Things to do this month…

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Posted by The Art Stop on Tuesday 11th of November 2014

Remember, remember the 5th of November. But what happens when Bonfire night has passed, and the void before Christmas truly sets in? Well, there’s plenty to keep you occupied – from fun days out for the kids to cosy evenings indoors for the adults. Here are our favourites…

Watch Take That switch on the Regent Street Christmas lights
This Sunday at 5pm, the festive spirit finally gets into full swing in London town, as Take That’s Gary Barlow, Howard Donald and Mark Owen switch on the Night at the Museum: Secret of the Tomb-themed Christmas Lights on Regent Street.
Before the big moment, there will be performances by former X Factor boy band Union J, Jessie Ware and the West End’s incredible Jersey Boys cast, while London’s Heart radio Breakfast presenters, Jamie Theakston and Emma Bunton, play hosts.
The fun kicks off at 12 noon, when stores will welcome in shoppers with plenty of exclusive offers and the on-street entertainment will commence for the kids. The stage activities begin at 4pm.

Les Miserables
I’m always shocked at just how many people haven’t been to see Victor Hugo’s classic novel Les Miserables transformed into a stage production at the Queen’s Theatre. Most of us would have studied the play at school – and I don’t mind admitting I didn’t have a clue what was going on back then. Now, however, from the minute you settle into Valjean’s opening soliloquy, you’ll witness, amongst all the drama, an incredibly insightful story about the French revolution unfold, with terrific - and highly emotional performances - by Peter Locklear (Valjean), David Thaxton (Javert) and Carrie Fletcher (Eponine). You’ll laugh as the chorus, led by Tom Edden (Thénardier), jig around the stage for Master of The House, and cry as Celinde Schoenmaker (Fantine) wraps up her sad life with the much-loved I Dreamed A Dream.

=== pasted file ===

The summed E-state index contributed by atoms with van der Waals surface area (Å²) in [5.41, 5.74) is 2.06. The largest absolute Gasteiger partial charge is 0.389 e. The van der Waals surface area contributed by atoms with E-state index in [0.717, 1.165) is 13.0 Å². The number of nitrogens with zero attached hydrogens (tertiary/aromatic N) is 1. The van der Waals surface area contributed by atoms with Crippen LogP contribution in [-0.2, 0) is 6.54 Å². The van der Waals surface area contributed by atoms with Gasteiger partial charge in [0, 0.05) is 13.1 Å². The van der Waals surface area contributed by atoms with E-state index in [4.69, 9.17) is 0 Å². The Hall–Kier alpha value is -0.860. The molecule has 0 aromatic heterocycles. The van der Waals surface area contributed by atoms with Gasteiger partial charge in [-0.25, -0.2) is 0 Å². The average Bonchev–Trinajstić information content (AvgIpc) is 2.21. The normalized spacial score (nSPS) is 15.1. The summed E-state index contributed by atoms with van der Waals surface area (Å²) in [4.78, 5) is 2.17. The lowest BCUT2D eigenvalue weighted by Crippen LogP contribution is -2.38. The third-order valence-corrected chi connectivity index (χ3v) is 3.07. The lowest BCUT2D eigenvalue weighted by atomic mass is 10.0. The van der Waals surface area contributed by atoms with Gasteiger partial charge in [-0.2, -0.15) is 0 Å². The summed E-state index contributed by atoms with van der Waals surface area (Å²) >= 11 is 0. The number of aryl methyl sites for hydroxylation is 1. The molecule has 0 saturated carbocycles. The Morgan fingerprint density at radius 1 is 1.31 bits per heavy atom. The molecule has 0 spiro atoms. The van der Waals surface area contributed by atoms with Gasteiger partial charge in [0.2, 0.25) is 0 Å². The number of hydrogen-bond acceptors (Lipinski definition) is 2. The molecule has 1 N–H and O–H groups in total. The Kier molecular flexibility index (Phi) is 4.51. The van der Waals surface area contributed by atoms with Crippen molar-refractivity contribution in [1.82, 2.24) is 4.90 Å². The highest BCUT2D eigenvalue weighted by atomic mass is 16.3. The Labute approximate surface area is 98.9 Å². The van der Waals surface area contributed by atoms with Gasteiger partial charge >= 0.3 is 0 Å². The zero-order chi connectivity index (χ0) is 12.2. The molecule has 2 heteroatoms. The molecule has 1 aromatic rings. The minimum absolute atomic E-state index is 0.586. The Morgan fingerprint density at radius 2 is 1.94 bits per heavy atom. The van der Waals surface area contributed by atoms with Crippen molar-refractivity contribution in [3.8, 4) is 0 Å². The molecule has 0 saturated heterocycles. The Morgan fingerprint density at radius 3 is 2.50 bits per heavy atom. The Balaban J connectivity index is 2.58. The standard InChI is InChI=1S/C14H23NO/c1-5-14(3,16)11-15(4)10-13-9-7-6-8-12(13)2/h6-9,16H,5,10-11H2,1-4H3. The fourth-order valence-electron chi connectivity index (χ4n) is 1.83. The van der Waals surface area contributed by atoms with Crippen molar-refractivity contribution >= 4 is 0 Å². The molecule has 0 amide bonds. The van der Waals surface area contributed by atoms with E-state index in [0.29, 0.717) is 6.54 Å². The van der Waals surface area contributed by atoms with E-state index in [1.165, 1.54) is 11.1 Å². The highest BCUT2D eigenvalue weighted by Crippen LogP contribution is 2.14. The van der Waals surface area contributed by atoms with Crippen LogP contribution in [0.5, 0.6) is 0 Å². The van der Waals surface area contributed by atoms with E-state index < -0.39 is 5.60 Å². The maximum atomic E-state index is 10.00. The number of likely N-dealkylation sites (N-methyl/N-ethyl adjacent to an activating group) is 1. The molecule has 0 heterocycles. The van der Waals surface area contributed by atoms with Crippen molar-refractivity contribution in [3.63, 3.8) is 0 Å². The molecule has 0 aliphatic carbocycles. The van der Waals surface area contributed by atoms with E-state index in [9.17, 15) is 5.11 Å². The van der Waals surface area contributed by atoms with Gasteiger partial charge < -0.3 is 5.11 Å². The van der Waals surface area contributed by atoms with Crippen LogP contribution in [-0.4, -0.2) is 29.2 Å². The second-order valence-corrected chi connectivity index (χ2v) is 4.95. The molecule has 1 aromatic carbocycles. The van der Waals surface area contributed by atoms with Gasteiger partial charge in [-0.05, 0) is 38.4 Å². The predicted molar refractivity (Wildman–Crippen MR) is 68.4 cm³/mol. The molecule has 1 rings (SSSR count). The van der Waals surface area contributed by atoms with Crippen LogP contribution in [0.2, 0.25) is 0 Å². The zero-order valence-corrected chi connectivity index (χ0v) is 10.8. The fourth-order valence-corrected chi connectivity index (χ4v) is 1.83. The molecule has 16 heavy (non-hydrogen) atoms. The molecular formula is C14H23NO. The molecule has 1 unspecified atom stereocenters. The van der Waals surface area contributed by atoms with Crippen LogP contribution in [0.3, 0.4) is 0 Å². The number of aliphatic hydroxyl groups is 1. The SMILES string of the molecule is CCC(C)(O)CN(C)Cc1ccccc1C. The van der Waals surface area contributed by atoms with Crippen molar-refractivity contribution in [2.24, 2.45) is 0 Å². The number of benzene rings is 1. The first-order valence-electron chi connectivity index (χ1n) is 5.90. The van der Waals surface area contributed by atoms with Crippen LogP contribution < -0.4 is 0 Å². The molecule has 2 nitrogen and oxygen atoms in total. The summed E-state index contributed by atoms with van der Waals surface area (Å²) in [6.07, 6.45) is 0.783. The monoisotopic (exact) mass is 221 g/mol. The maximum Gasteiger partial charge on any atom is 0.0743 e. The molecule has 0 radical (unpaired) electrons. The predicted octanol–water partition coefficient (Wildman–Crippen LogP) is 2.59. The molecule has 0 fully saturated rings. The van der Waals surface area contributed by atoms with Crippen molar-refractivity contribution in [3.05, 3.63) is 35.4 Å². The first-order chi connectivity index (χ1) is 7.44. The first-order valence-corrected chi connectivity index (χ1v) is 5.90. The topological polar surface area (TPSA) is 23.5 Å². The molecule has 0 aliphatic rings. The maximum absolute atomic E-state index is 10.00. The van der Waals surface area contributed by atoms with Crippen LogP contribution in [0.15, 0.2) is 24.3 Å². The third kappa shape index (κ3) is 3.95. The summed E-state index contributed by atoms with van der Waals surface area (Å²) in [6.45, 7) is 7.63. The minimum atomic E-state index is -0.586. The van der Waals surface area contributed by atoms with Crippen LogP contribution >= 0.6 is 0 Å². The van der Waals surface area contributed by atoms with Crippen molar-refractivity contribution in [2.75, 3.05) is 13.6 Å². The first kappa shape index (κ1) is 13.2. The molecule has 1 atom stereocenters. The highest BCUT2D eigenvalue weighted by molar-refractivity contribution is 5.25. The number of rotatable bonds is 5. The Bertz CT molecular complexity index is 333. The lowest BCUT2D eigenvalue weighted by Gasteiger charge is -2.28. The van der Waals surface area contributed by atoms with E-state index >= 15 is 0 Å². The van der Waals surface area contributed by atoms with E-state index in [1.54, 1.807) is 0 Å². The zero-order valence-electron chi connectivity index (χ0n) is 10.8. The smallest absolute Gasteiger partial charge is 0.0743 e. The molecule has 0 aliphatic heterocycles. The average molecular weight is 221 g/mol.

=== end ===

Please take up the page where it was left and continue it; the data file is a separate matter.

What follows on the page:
It’s a show I want to see again and again forever. This is a truly magnificent piece of theatre with a cast who are at the top of their game.

Ice skating at the Natural History Museum
There’s something magical about donning old ice skating boots and taking to the ring at the Natural History Museum. Old London landmarks tower around you, while you, wrapped up in scarves and gloves, glide along this winter wonderland. Even the hardiest of adults will struggle to not be taken back to their childhoods. The rink is open until 4 January – and tickets can be purchased in advance.

The Cereal Killer Café
Yes! This is a real thing and frankly, is a dream come true for the old-school cereal fans amongst us (apologies in advance to the foodies out there). Imagine actually dining out on bowls of milk-popping Rice Krispies, or gulping down spoonfuls of soggy, chocolatey Coco Pops...Sounds like a piece of childhood heaven right?
Well, Belfast-born brothers Alan and Gary Keery have opened the first cereal-only café on Brick Lane, and they will be combining a load of old favourites with some new recipes (strawberry yoghurt Cheerios – interesting). For those who can’t do cereal because of intolerances – rest-assured, there are 12 different types of milk on-hand – from almond and soya to hazelnut, plus lots of different flavours. AND, there’ll be retro cartoons from the 80s and 90s playing on screens in the background. Yes!
The Cereal Killer Café (see what they did there?) is officially open to business from 7am on Wednesday 10 December.

If you haven’t seen Jump yet, then get your skates on – because you have until Saturday to enjoy this slapstick comedy-come-martial arts-slash-acrobatic show at The Peacock on Portugal Street.
One of Korea’s much-loved shows, this is the story of two unsuspecting burglars who end up breaking into the house of an unusual, tae-kwon-do-yielding family.
Cue plenty of silky smooth moves combined with a lot of bangs to the head, falls to the ground and doe-eyed teenage karate pro’s. There is audience participation too and the younger audience members can’t get enough of the sound effects and impressive facial expressions. This is a play that has toured Europe, Asia and America - and it certainly shouldn’t be missed in London.


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